Although there’s no magic pill to change habits, you can change your habit loops.
Different strategies to change your habit loops are usually related to the work of psychologist B.F. Skinner who described our behaviours as a series of responses to different stimuli. (*note: habit loops is only an informal or popular term helpful for practice, not a scientific!)
You can think of this as the simplest form of a habit loop:
STIMULUS -> RESPONSE
A stimulus happens (also know as a cue or trigger), which is followed by a response.
For example, by ringing a bell just before he fed his dogs, B.F Skinner created a connection (or habit loop) between the stimulus (ring a bell) and the response (dog salivates to get ready to eat). After a while this habit loop became established so that when he rung the bell (stimulus), the dogs would automatically salivate (response)…even without the food being there.
This model helps us to understand our automatic behaviours (habit loops), but to understand how this model connects to our movement let’s look at something called reflex theory.
Reflex Theory: Stimulus - Response and Movement
Way back in the late 1800s and early 1900s before B.F Skinner (when F.M Alexander was first developing his work) a neuroscientist named Charles Sherrington laid the foundation for a theory of motor control (of how we move) that later became know as Reflex Theory. Although outdated today, this theory became the popular way that Alexander Technique teachers explained their work pedagogically. Reflex theory gives you a way to think about how the stimulus - response model works with movement; and it goes something like this:
Our complex behaviours are built up of combinations (or chains) of reflexes that happen automatically in response to a stimuli. Once a stimulus happens to you, then a bunch of reflexes happen in a sequence. Together these reflexes act as the building blocks to create your movements and behaviours.
From the simplest reflex (i.e your leg kicks up when your doctor taps your knee with a hammer *this is still correct), the theory was extrapolated out to explain all complex behaviours we do. Today we know this is the full picture of how we function. The problem with reflex theory is that it doesn’t fully explain many of things we can do such as making very fast or voluntary movements (to name just one thing). Still, keeping it in mind can be a helpful pedagogical tool to simplify your Alexander self practice. Here’s how.
Pattern Interrupt: Creating a New Loop
One way to develop your Alexander Technique practice is to think of it as a game: Interrupt your old habit loops - and create a new loop.
Old Habit Loop:
Stimulus - Sit in the chair: Have little or no conscious awareness of the stimulus (action is on autopilot).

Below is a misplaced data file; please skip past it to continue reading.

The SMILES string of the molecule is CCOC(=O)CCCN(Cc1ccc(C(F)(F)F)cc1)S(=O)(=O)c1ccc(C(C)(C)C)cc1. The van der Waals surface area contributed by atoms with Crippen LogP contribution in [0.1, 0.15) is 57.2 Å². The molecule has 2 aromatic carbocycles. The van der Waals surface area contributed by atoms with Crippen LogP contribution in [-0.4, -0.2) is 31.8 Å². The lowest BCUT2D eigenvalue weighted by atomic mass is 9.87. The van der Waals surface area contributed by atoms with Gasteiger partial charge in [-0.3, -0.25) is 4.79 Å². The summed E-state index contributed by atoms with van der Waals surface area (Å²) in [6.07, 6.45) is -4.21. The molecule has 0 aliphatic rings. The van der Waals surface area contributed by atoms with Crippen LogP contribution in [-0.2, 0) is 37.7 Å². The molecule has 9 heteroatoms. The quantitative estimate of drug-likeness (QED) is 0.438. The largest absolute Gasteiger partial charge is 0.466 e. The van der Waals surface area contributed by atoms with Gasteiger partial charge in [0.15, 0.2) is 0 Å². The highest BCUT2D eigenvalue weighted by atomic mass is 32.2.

Response: Compress and tighten yourself as your lower into the chair (or whatever your specific habits are); end up sitting in a collapsed way.
Result: Old habit loop is completed and you get what you always got.
Stimulus - Sit in the chair: Step one is you have to become aware of the stimulus - enough to catch it in the act.
Pattern Interrupt: Stop off your old response before it gets you in a knot; and instead use inhibition/ direction to influence yourself to go UP (to un-compress or expand from head to toe).
Response: Continue to give the new intentions to open UP as you lower into the chair.
Result: Experience yourself moving and sitting in a new (often more poised) way.
The practice is to run this pattern interrupt game over and over until your conscious awareness and intention for the new loop to occur is skilled enough to move beyond the tremendous force of habit (your old loop) - to thus consciously shape your coordination and self in a new direction.
Although there’s no magic pill for habits, you can change your habit loops.
Most habit change models are based on the stimulus - response loop
Reflex Theory says our behaviours are made up of a whole stack of reflexes that happen in response to a stimulus. This model is limited because it doesn’t explain voluntary movement, but has some practical use as a way to practically explore the connection between our habits of movement and posture and the stimuli in our lives.
One way to develop your Alexander Technique practice is to play a game in which you interrupt your old habit loops - and create a new ‘loop’.
Every new movement, every new stimulus you encounter, every action you do is another opportunity to break your old habit loop and to develop the skill of your new loop - and to shape a new you in the process.